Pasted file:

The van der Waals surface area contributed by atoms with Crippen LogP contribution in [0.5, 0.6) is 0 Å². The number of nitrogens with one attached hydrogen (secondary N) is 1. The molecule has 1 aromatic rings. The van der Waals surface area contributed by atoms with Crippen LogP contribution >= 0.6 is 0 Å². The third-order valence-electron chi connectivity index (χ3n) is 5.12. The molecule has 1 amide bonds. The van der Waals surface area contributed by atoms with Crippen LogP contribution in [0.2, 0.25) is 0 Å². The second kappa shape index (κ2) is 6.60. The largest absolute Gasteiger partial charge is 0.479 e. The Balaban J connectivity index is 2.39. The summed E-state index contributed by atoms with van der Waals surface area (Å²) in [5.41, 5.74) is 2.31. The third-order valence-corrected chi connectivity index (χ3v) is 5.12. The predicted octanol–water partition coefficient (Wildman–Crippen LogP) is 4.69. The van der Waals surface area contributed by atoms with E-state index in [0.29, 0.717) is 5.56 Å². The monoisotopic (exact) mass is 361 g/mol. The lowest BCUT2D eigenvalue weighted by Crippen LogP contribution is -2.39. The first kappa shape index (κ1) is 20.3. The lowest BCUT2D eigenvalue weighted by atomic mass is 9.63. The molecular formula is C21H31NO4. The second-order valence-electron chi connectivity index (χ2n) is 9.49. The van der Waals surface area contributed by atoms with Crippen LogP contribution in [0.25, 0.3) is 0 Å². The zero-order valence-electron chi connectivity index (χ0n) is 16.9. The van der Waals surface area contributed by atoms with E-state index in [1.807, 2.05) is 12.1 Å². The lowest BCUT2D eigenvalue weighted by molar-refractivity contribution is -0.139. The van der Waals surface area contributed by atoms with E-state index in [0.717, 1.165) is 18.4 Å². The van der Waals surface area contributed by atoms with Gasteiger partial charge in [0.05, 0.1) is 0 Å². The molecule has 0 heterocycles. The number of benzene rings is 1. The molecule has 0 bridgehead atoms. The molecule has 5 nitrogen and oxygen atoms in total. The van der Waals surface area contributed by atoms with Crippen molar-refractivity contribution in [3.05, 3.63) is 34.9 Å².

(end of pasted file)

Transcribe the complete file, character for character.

The van der Waals surface area contributed by atoms with Crippen LogP contribution in [0.5, 0.6) is 0 Å². The number of nitrogens with one attached hydrogen (secondary N) is 1. The molecule has 1 aromatic rings. The van der Waals surface area contributed by atoms with Crippen LogP contribution >= 0.6 is 0 Å². The third-order valence-electron chi connectivity index (χ3n) is 5.12. The molecule has 1 amide bonds. The van der Waals surface area contributed by atoms with Crippen LogP contribution in [0.2, 0.25) is 0 Å². The second kappa shape index (κ2) is 6.60. The largest absolute Gasteiger partial charge is 0.479 e. The Balaban J connectivity index is 2.39. The summed E-state index contributed by atoms with van der Waals surface area (Å²) in [5.41, 5.74) is 2.31. The third-order valence-corrected chi connectivity index (χ3v) is 5.12. The predicted octanol–water partition coefficient (Wildman–Crippen LogP) is 4.69. The van der Waals surface area contributed by atoms with E-state index in [0.29, 0.717) is 5.56 Å². The monoisotopic (exact) mass is 361 g/mol. The lowest BCUT2D eigenvalue weighted by Crippen LogP contribution is -2.39. The first kappa shape index (κ1) is 20.3. The lowest BCUT2D eigenvalue weighted by atomic mass is 9.63. The molecular formula is C21H31NO4. The second-order valence-electron chi connectivity index (χ2n) is 9.49. The van der Waals surface area contributed by atoms with Crippen LogP contribution in [0.25, 0.3) is 0 Å². The zero-order valence-electron chi connectivity index (χ0n) is 16.9. The van der Waals surface area contributed by atoms with E-state index in [1.807, 2.05) is 12.1 Å². The lowest BCUT2D eigenvalue weighted by molar-refractivity contribution is -0.139. The van der Waals surface area contributed by atoms with E-state index in [0.717, 1.165) is 18.4 Å². The van der Waals surface area contributed by atoms with Gasteiger partial charge in [0.05, 0.1) is 0 Å². The molecule has 0 heterocycles. The number of benzene rings is 1. The molecule has 0 bridgehead atoms. The molecule has 5 nitrogen and oxygen atoms in total. The van der Waals surface area contributed by atoms with Crippen molar-refractivity contribution in [3.05, 3.63) is 34.9 Å².